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The Student News Site of Stony Brook University

The Statesman

The Student News Site of Stony Brook University

The Statesman


Ebola is not a cause for panic, but a cause for concern

Ebola’s limited modes of transmission make it unlikely that the illness will spread in the United States. (PHOTO CREDIT : TRIBUNE NEWS SERVICE)

Society will not last forever. However, as far as the the things that will be the coup de grâce for humanity goes, Ebola is not high on that list.

For those who have not watched any major news networks in the last month, Ebola Hemorrhagic Fever is a disease that has claimed the lives of nearly three thousand Africans and a single American in the recent outbreak. In some American’s minds, Ebola is a disease that is basically a bad case of the flu, while according to others (including what seems like most of CNN), Ebola is the new Black Plague that will destroy us all. In reality, the true threat of Ebola lies somewhere in the middle and treatment is a complex sociopolitical issue. And no, despite what Fox News says, its not Obama’s fault.

Ebola is a disease caused by the Ebola virus that affects the entire human body. Symptoms of ebola include to fatigue, fever, headaches, severe pain and severe internal bleeding. The mortality rate ranges from 25 percent to 90 percent depending on how it is treated, and there is no known cure for the disease. The facts of the disease can be scary, to say the least. Ebola definitely is one of the deadliest diseases in the world, and something that should not be taken lightly.

However, Ebola is simply not virulent enough to cause a severe outbreak that many people fear. Ebola is transmitted by contact with body fluids of infected individuals, which severely limits its spread when compared to an airborne disease, like Influenza. Simply put, if you have not touched the blood, semen or other bodily fluids of an infected person or a West African bat, you are probably not going to catch Ebola. It is the lack of this information that has caused the outbreak in Western Africa, and it is this knowledge that will most likely keep it from spreading in America. Ebola also has a short period of contagiousness with very visible symptoms, preventing the spread further.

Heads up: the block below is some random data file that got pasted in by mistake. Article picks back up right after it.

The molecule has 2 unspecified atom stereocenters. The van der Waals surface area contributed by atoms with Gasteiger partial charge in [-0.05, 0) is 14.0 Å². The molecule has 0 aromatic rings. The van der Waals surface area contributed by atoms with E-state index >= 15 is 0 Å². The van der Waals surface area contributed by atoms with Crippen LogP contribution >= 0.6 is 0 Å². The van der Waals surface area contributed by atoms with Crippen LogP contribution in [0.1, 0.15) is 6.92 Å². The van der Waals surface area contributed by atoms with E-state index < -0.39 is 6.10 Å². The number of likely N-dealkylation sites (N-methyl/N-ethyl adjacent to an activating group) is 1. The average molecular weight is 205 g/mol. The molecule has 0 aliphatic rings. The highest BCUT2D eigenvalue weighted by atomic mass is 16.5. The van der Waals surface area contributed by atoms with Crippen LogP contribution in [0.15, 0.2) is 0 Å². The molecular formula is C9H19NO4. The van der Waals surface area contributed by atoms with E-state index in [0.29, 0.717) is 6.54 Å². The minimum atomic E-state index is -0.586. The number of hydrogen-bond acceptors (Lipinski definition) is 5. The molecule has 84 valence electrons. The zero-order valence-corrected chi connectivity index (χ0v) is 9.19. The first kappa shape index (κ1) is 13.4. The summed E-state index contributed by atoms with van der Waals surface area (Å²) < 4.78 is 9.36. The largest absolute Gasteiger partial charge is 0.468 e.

An average American should not fear Ebola. However, we should very much care about Ebola. There are thousands of Africans suffering from Ebola, and so much of this suffering can be prevented. Proper medical care can save hundreds of lives, and medical personnel risk their lives to bring this to the people of Africa.

It takes a supremely brave person to fly halfway across the world to a panic-stricken Third World country, hazarding murder at the hands of a fearful populace and being infected with a disease that results in one of the worst deaths imaginable a quarter of the time even with the best treatment available. These people are truly heroes, and they deserve our support.

You can help by donating to Doctors Without Borders, an organization that goes out to help cure this awful disease. Ebola is not a disease that deserves our fear as a society. This is an opportunity for us to come together to work together to help out our downtrodden fellow humans stricken by this illness in West Africa.

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  • J

    Jack SlavutskyNov 2, 2014 at 10:00 am

    Very useful article, thank you my grandson, I very proud of you.
    Your grandpa Jack

  • L

    Lana RoweOct 10, 2014 at 1:12 pm

    Well said Zach.